Stiffer sentences for Joshua Wong and two other pro-democracy activists

Last year the court sentenced Joshua Wong, Nathan Law and Alex Chow to community service, but the decision was deemed too lenient for the Hong Kong government. A prison sentence of more than three months bars people from taking part in elections for five years. For human rights activists, the court decision was politically motivated in order to silence the three and deter further protests.

Hong Kong (AsiaNews/Agencies) – A Hong Kong court sentenced pro-democracy activist Joshua Wong to six months in prison for "unlawful assembly" along with Nathan Law and Alex Chow who were sentenced to eight and seven months respectively.

Human rights groups slammed the court decision because it stems from the intervention of the Hong Kong government in the case. Last year the court had sentenced the three activists to community service, but the government appealed the sentence, arguing it was too lenient.

Joshua Wong Chi-fung, head of the Scholarism activist group, was arrested for crossing the barrier put up around the Hong Kong government building on 26 September 2014.

His action and that of other hundreds of students triggered a series of sit-ins in the city’s central area known as the Occupy Central or ‘umbrellas’ movement. Protesters used umbrellas against police water cannons.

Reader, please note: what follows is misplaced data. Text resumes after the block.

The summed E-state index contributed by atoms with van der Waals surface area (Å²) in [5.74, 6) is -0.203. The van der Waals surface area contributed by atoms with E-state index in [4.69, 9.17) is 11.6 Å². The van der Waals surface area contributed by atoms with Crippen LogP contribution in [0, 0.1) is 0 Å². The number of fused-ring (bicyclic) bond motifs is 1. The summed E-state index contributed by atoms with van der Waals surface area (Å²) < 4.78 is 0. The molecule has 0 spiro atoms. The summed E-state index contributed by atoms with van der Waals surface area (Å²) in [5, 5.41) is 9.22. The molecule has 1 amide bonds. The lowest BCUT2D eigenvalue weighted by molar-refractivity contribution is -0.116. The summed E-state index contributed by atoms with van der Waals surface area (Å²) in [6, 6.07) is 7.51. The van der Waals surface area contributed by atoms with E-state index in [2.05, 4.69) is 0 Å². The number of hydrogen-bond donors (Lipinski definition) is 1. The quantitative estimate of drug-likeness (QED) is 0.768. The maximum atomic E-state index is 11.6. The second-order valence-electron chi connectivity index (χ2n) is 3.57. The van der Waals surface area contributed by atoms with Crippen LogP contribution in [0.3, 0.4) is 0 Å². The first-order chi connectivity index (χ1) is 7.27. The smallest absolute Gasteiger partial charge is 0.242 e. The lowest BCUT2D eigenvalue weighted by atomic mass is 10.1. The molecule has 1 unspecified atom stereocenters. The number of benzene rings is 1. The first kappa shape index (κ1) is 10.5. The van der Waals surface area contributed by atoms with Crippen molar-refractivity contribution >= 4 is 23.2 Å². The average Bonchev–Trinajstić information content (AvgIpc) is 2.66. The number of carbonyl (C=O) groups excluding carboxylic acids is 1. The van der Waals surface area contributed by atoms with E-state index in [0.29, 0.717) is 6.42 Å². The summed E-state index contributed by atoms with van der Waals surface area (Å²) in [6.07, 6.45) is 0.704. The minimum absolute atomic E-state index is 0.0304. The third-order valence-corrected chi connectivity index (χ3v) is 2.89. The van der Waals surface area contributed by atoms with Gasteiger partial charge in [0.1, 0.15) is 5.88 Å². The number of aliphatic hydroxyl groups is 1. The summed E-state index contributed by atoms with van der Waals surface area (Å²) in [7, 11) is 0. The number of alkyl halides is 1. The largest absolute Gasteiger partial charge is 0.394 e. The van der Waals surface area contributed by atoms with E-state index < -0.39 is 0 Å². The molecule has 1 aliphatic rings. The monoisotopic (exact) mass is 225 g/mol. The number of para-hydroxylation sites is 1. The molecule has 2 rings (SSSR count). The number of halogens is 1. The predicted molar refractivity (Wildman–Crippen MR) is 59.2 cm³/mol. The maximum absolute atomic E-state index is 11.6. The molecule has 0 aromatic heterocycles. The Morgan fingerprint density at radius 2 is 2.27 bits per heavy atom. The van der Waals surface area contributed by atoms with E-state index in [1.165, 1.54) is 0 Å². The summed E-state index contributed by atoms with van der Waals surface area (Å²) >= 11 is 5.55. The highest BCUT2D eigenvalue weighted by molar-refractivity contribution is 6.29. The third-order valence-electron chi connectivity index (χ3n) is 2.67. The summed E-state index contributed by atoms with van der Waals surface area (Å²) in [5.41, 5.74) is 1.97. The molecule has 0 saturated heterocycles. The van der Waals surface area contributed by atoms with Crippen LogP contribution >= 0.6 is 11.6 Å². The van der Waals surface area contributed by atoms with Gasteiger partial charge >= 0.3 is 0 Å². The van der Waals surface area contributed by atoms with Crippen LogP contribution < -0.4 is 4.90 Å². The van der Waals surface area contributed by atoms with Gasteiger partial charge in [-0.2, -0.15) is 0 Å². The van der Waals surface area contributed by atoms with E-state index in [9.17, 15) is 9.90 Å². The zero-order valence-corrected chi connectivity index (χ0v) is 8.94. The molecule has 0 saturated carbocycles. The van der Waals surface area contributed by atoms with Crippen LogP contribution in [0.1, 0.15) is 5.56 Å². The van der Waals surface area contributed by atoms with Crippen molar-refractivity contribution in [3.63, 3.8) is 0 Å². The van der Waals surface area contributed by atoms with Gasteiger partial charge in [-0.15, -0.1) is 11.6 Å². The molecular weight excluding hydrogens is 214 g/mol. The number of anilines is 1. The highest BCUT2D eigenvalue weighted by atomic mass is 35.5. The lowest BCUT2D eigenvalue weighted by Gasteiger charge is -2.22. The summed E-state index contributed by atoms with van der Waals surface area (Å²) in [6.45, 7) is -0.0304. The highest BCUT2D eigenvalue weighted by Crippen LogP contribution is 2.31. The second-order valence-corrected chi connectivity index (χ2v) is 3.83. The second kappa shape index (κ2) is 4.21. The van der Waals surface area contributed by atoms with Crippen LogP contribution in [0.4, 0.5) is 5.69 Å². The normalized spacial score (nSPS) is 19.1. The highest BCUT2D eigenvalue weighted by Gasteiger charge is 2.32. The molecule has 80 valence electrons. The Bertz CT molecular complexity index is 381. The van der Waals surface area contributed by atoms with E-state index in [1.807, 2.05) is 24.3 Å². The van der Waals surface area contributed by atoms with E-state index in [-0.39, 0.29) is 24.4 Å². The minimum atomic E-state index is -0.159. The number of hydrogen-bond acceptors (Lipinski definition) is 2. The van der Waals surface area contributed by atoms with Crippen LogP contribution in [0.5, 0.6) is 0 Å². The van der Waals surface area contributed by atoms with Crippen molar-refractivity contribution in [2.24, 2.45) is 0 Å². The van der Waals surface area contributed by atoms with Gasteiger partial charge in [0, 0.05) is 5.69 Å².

Activists demanded Beijing allow direct election for the city’s chief executive, who is currently picked by a committee of 1,200 mostly pro-Beijing people.

As a result of the court decision, Wong, Law and Chow will be effectively prevented from standing in upcoming elections. Anyone jailed for more than three months is disqualified from contesting local elections in Hong Kong for the following five years.

Mr Law was elected to Hong Kong's legislature last year, but was disqualified last month when the city's high court ruled that he had improperly taken his oath.

Human rights activists have criticised the Hong Kong government, saying its appeals were politically motivated in order to deter future protests and keep young people out of elected politics.

Wong's mother, Grace Ng Chau-mei said the city had become “depraved”. In a letter, she expressed her outrage at Hong Kong’s Justice Department. She encouraged her son “to follow the truth, and you can be courageous”.

For its part, the Hong Kong government has defended its position. Justice Secretary Rimsky Yuen Kwok-keung insisted today that there was “no political motive involved” in his department’s request for stiffer sentences for three prominent student leaders.